I am crestfallen. Dispirited. Sad. Dejected. Although in this matter, I prefer crestfallen to the other synonyms since the origin of the word has to do with animals. And my current unhappy mood has everything to do with an animal. And with an article I recently read concerning research into the emotional life of dogs.
If you’ve been following my blog for a period of time, then you’ve come to understand that I’m a dog lover. When I first started writing, my husband and I cohabitated with two beautiful Labrador retrievers, Bette and Davis. They were central to my essay about Bagel Sunday, and the inspiration for my first book, How Old Am I in Dog Years? I believe we made them very happy, and they both lived to a ripe old age. I also believed that they loved us.
Fast forward to Sam, the cutest dog in the world. He’s a 17-pound rough coat Russell Terrier, and the first small dog I’ve ever shared my home with. I’ve discovered that having a small dog is a very different kind of experience. First of all, I can lift him. Which I do, frequently. And while he’s in my arms, I plant kisses on his head. And he, in turn, licks me. It’s all very affectionate.
Sam sleeps in our bed. Sam likes to cuddle. Sam follows me around the house. He is independent, but also likes attention, and at those attention-seeking moments, appears jealous if my focus is elsewhere. I am his primary caregiver and he is clearly very attached to me. He even forgives me for giving him sink baths.
I adore Sam, and was convinced the feeling was reciprocal. Until now.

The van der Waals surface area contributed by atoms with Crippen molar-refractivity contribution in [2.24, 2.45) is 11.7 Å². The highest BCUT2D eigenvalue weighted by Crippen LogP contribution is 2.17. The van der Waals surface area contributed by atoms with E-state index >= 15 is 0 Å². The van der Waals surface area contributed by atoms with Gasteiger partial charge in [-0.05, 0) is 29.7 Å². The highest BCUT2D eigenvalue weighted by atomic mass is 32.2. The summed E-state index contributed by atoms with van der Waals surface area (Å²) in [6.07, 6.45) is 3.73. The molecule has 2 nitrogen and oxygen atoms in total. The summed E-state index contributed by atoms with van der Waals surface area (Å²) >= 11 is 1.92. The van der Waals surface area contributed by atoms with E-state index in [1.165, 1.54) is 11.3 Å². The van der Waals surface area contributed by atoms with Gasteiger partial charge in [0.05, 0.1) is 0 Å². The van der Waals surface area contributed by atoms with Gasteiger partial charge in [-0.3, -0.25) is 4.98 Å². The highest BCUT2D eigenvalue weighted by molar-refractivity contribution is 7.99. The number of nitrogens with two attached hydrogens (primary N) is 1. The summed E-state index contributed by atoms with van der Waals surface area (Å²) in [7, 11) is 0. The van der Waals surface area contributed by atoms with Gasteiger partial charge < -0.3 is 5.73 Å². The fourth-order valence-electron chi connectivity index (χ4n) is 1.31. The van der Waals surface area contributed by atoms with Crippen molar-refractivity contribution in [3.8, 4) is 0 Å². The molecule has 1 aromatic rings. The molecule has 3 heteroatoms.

I thought he loved me for who I am. Because he senses that I’m a good person. Because I occasionally feed him table scraps, and take him to the dog park. Because I rub his belly and tickle him under his chin, and tell him he’s a very good dog. And that the love was so unconditional that I am quickly forgiven for occasionally stepping on him when I don’t realize that little Sam is underfoot. I thought our bond was unique and special. That in his dog brain, I was special. Wrong!
The newspaper article I refer to revealed a very inconvenient truth. Yes, my dog loves me. But not because I’m me. He loves me because he can’t help it. It’s built into his canine DNA!
The article claims that dogs have an amazing ability to bond with other species. Raise a dog with humans, and it will bond with humans. But raise a dog with sheep, and it will bond with sheep. Or goats. Or penguins. Or kangaroos. You name it, though it would be painful to snuggle with a porcupine. To quote the article, “dogs have an abnormal willingness to form strong emotional bonds with anything that crosses their path.” Think about it. I could be replaced by a robot had Sam been introduced to a robot when he was still in diapers. Or the dog equivalent thereof.
This new knowledge is most disappointing. It practically ruined Thanksgiving. I almost feel betrayed, although I realize it’s not Sam’s fault. Or the fault of those dogs who preceded Sam upon whom I lavished love and ear scratches.
Now I’m confused. What do I make of it when Sam stares up at me with those big, brown, soulful eyes? Is he penetrating my unique essence, or might I just as readily be an elephant?
Oh, well. Life goes on and humans must be resilient. I wish I could unlearn this new discovery, but I can’t. I can only hope that one day in the near future animal research will prove to be like health research. You know those studies. Last month eggs were a no-no, and caffeine put you 24 hours nearer to end of days. But happily, the research this month tells us that we should eat eggs several times a week, and that coffee gives you an edge when playing “Jeopardy.”
So I shall diligently read the newspaper each day and search for the canine investigations that negate the previous findings. Ideally, the next wave of animal scientists will uncover evidence that dogs are uniquely programmed to bond with humans. Particularly with women in their 70s.